Cover

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Title Page

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Copyright Page

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Dedication Page

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Table of Contents

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pp. vii-viii

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Introduction: The Origins of Quaker Pennsylvania

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pp. 1-11

The term ‘‘creole’’ has a convoluted, even checkered, genealogy. It originated in sixteenth-century Latin America, where Portuguese and Spanish writers used the terms crioulo and criollo respectively to refer to individuals born in the Americas. Its meaning evolved over time. ...

Part I: Beginnings

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Chapter 1. Quakerism’s English Roots

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pp. 15-57

The popular account of the origin of the Society of Friends is a familiar tale. This story centers on George Fox. A visionary prodigy, Fox had pursued a spiritual calling since childhood, searching out other religious ‘‘seekers’’ and mystical kindred spirits. After much spiritual travail...

Part II: Disorder

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Chapter 2. William Penn Settles His Colony: The Problem of Legitimacy in Early Pennsylvania

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pp. 61-103

Though William Penn may have been, as one of his biographers has asserted, a reckless and negligent businessman, he was, nonetheless, a businessman.1 One of his chief concerns as he prepared to set sail across the Atlantic in late 1681 was the advertising and promotion of Pennsylvania. ...

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Chapter 3. Words and Things: Contesting Civic Identity in Early Pennsylvania

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pp. 104-148

From May to August 1685, William Penn sent a series of letters to Pennsylvania conveying his increasing frustration at the course of events in his American colony. They addressed three major themes. First, he worried about the growing reputation of lawlessness in the colony, noting...

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Chapter 4. ‘‘Bastard Quakers’’ in America: The Keithian Schism and the Creation of Creole Quakerism in Early Pennsylvania

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pp. 149-177

By 25 August 1692, Philadelphia’s justices had had enough of George Keith. What had begun as a conflict among ministers within the Quaker Meeting over the nature of Christ’s incarnate and resurrected body had escalated, leading Keith to public criticism not just of the Meeting but...

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Chapter 5. Narratives of Early Pennsylvania, I: Life on the Colonial Borderlands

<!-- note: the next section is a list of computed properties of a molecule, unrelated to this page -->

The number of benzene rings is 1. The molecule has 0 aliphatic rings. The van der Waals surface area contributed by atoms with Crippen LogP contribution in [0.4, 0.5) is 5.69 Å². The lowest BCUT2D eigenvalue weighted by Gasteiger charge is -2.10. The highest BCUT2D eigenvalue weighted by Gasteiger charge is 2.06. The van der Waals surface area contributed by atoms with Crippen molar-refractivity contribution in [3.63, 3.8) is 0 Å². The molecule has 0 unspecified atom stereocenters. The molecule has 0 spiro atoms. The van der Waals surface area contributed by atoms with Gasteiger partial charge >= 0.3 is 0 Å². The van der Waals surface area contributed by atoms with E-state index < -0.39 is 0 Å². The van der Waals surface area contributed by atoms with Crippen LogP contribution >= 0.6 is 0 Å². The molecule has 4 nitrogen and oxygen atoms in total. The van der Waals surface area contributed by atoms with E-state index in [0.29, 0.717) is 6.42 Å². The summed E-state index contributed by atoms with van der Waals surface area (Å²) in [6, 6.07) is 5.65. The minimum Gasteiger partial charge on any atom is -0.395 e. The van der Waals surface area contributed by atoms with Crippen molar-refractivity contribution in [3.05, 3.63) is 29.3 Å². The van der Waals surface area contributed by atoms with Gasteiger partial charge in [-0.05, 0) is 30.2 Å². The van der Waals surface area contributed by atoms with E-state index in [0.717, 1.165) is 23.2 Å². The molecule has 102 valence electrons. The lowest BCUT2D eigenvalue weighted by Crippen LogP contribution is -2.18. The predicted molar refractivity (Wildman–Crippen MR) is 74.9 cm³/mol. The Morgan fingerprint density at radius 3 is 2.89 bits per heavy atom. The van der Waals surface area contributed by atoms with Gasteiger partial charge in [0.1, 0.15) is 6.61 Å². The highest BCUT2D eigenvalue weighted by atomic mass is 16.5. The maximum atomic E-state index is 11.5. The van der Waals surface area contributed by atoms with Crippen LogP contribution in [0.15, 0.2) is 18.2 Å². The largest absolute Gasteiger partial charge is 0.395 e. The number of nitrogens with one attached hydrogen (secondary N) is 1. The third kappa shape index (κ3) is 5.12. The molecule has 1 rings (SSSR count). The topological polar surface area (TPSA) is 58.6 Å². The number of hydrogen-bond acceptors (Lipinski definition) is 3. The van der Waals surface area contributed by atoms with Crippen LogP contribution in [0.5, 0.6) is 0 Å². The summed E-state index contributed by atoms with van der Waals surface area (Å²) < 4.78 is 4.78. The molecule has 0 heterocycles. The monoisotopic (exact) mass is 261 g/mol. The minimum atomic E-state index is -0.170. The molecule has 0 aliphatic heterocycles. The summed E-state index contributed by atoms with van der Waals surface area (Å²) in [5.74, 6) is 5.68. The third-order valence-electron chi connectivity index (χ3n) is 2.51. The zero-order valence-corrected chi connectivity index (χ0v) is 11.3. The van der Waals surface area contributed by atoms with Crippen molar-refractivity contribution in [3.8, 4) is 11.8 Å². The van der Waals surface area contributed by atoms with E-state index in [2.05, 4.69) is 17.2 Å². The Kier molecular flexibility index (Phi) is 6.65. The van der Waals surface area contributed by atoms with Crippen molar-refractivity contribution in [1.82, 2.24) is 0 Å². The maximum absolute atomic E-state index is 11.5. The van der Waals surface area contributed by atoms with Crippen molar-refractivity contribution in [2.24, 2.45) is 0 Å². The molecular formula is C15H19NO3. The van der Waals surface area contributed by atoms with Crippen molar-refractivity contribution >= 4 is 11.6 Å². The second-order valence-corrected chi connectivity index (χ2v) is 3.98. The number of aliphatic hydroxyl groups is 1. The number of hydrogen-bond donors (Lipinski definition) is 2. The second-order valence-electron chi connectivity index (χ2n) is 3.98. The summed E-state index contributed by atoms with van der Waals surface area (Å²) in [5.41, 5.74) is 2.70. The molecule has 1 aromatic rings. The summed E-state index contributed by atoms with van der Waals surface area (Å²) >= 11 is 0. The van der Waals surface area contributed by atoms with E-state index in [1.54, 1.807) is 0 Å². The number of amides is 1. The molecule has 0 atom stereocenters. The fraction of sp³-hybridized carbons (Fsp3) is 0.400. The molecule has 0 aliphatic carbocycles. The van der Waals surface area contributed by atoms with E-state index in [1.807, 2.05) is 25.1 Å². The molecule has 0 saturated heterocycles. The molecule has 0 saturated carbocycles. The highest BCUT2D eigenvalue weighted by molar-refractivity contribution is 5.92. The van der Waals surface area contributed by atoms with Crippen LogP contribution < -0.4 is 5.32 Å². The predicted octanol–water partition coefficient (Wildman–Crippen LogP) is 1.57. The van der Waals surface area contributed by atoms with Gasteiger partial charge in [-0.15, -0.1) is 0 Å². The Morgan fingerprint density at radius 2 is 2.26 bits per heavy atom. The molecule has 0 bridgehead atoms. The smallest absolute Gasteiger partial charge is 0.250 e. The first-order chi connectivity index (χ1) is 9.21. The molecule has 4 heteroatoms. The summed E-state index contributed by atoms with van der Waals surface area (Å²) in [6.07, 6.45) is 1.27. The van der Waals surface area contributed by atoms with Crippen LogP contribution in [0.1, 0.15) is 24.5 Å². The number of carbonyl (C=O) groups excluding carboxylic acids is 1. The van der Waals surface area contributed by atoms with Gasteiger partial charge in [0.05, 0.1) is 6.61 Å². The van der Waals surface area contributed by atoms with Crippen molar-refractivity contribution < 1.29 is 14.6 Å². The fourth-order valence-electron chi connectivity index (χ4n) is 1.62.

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pp. 178-212

Robert Suder had bad news. The Anglican clergyman’s 1698 report home described a colony in disarray. Desperate to hold on to their power, Pennsylvania’s ruling Quakers worked to undermine their Anglican opponents at every turn. One poor soul even claimed that Friends held...

Part III: Triumph

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Chapter 6. Narratives of Early Pennsylvania, II: The Founding of Pennsylvania

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pp. 215-248

By 1709, William Penn had reached a state of utter despair about the fate of his American colony. Political opponents like David Lloyd stood firm in their perverse opposition to him at every turn. Worse, voters repeatedly rewarded Lloyd’s behavior. What governor, he asked his secretary...

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Chapter 7. The Parables of Pennsylvania Politics: The Power of Quaker Mythology

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pp. 249-285

On October 1, 1726, supporters of Sir William Keith, erstwhile lieutenant governor of Pennsylvania, gathered in honor of his election to the provincial Assembly. The celebration grew raucous; Keith’s followers staged bonfires, while ships anchored along the Delaware fired their guns...

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Conclusion: Caleb Pusey, Miller Philosopher and Man of Letters

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pp. 286-296

On 25 February 1727, Caleb Pusey died in his home in Marlboro Township, Chester County. He was seventy-six. Pusey left 200 acres of land and other financial legacies to various children, stepchildren, grandchildren, and nephews. He also left behind his final unfinished literary project...

List of Abbreviations

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pp. 297-299

Notes

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pp. 301-386

Index

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pp. 387-396

Acknowledgments

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pp. 397-401